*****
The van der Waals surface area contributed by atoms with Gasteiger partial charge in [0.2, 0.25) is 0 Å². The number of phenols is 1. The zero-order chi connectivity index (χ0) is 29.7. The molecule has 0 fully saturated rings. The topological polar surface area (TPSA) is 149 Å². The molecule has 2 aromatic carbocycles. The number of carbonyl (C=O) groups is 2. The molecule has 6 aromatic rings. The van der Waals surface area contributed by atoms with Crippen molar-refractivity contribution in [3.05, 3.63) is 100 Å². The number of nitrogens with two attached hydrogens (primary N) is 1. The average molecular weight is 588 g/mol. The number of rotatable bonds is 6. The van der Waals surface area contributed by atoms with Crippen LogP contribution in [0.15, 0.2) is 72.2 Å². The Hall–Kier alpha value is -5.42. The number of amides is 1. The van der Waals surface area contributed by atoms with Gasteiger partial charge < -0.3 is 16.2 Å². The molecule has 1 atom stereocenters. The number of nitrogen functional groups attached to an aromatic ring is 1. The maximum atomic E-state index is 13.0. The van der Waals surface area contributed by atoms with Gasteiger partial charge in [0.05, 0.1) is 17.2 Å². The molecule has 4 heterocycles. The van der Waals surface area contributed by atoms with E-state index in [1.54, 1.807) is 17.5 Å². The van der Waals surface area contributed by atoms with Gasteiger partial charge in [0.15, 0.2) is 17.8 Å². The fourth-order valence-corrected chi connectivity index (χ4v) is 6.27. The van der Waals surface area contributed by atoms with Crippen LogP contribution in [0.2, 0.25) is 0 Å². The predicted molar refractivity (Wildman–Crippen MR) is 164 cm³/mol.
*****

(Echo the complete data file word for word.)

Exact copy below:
The van der Waals surface area contributed by atoms with Gasteiger partial charge in [0.2, 0.25) is 0 Å². The number of phenols is 1. The zero-order chi connectivity index (χ0) is 29.7. The molecule has 0 fully saturated rings. The topological polar surface area (TPSA) is 149 Å². The molecule has 2 aromatic carbocycles. The number of carbonyl (C=O) groups is 2. The molecule has 6 aromatic rings. The van der Waals surface area contributed by atoms with Crippen molar-refractivity contribution in [3.05, 3.63) is 100 Å². The number of nitrogens with two attached hydrogens (primary N) is 1. The average molecular weight is 588 g/mol. The number of rotatable bonds is 6. The van der Waals surface area contributed by atoms with Crippen LogP contribution in [0.15, 0.2) is 72.2 Å². The Hall–Kier alpha value is -5.42. The number of amides is 1. The van der Waals surface area contributed by atoms with Gasteiger partial charge < -0.3 is 16.2 Å². The molecule has 1 atom stereocenters. The number of nitrogen functional groups attached to an aromatic ring is 1. The maximum atomic E-state index is 13.0. The van der Waals surface area contributed by atoms with Gasteiger partial charge in [0.05, 0.1) is 17.2 Å². The molecule has 4 heterocycles. The van der Waals surface area contributed by atoms with E-state index in [1.54, 1.807) is 17.5 Å². The van der Waals surface area contributed by atoms with Gasteiger partial charge in [0.15, 0.2) is 17.8 Å². The fourth-order valence-corrected chi connectivity index (χ4v) is 6.27. The van der Waals surface area contributed by atoms with Crippen LogP contribution in [0.2, 0.25) is 0 Å². The predicted molar refractivity (Wildman–Crippen MR) is 164 cm³/mol.